Parenting effort being planned for workplace

December 03, 1992|By Cindy Parr | Cindy Parr,Contributing Writer

If all goes well between local businesses and Carroll County' Youth Services Bureau, programs to help parents do a better job could be instituted in many workplaces throughout the county.

George Giese, the Youth Services Bureau director, told members of the Carroll County Children's Council yesterday that his agency would meet with business people next month to discuss the idea.

"On Jan. 15, we have about 12 businesses from in the community that are coming to a meeting where we will talk about how we can service them at their places of business," Mr. Giese said.

The bureau wants to offer classes on parenting, improving a child's self-esteem, raising foster children or stepchildren and dealing with teen-agers. The bureau also is considering offering a support group for single parents.

The classes will be taught by Youth Services Bureau staff. Companies would pay to participate.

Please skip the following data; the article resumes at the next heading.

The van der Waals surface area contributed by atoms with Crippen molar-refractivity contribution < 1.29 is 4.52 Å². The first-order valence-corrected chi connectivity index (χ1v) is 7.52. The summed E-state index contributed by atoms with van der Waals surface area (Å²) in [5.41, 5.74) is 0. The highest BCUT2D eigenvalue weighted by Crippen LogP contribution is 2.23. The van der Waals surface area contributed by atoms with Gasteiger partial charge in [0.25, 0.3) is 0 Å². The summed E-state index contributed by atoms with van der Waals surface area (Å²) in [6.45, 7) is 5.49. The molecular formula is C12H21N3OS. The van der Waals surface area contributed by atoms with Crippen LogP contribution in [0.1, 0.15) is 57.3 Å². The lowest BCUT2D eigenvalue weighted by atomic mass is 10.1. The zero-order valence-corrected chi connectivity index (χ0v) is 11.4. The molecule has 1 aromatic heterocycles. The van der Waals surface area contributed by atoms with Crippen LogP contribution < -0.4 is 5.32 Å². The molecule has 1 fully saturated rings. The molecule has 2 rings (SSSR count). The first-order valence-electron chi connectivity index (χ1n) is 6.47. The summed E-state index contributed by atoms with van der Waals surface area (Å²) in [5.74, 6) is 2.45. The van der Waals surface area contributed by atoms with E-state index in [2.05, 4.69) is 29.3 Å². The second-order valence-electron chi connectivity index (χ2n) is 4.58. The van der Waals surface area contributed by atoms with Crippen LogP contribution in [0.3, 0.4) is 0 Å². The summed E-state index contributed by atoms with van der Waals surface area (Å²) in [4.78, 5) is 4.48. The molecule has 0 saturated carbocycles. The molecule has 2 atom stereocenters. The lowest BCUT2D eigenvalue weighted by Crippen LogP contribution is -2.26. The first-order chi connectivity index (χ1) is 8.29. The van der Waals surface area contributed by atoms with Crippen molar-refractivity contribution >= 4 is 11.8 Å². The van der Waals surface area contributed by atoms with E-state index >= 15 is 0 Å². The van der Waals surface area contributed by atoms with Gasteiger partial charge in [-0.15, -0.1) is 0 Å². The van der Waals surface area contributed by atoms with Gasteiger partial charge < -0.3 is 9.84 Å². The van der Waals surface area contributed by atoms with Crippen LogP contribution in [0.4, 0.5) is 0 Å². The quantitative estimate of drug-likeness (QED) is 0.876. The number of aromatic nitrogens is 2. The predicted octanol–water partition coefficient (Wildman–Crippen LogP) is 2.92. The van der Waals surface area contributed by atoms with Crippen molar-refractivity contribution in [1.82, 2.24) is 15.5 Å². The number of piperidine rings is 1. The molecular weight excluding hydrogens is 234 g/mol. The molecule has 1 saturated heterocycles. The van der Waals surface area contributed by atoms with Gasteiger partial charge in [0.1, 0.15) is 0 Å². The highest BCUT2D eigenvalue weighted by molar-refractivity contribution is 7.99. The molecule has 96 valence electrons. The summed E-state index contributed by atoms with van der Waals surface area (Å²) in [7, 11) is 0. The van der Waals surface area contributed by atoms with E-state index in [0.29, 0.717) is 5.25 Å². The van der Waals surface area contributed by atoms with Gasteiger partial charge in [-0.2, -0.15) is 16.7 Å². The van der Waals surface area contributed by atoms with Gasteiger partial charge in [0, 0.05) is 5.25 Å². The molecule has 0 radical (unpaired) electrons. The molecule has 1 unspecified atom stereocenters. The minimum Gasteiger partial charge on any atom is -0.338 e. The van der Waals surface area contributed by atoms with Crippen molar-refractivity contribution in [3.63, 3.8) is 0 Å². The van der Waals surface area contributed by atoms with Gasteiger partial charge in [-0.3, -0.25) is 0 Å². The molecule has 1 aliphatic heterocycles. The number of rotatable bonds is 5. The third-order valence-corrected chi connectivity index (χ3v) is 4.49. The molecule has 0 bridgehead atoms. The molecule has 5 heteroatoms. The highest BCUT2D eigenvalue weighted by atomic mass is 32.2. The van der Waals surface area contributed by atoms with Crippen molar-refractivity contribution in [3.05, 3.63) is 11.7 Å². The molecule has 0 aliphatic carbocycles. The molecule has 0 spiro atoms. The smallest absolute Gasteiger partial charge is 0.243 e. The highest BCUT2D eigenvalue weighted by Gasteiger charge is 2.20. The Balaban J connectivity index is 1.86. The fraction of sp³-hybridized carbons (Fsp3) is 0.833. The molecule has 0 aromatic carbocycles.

Area businesses that will be represented include Lehigh Portland Cement, Mirada Industries, London Fog, Dresser Pump and Schaeffer Lumber Co., Mr. Giese said.

"We were thinking about maybe offering these programs to employees during their lunch hours," he said. "It's a different direction for us. Hopefully it will be successful."

In other business, Linda Ebersole, chairwoman of the Carroll County Children's Council said the panel will use $15,000 in state grant money to focus on the needs of abused and neglected children.

Preventive methods will be taught and services for abuse and neglect cases will be enhanced, she said.

The council received the money in a Children's Trust Fund Grant awarded to Human Services Programs Inc. of Carroll County in late October.

"This grant will give us the option to provide more services for 'at-risk' families," Ms. Ebersole said. "One part of the grant will be used to train social workers, teachers and day care operators. The other part will be used by the Youth Services Bureau and the Children and Family Services to provide family counseling and support groups, free of charge."

Next month, Carol M. Dugan, executive director of Advocates for Children and Youth Inc., will speak to the council. The state organization publicizes issues involving children.

The council's next meeting will be at 9 a.m. Jan. 6 at the University of Maryland Cooperative Extension Office in Westminster. The public is invited.

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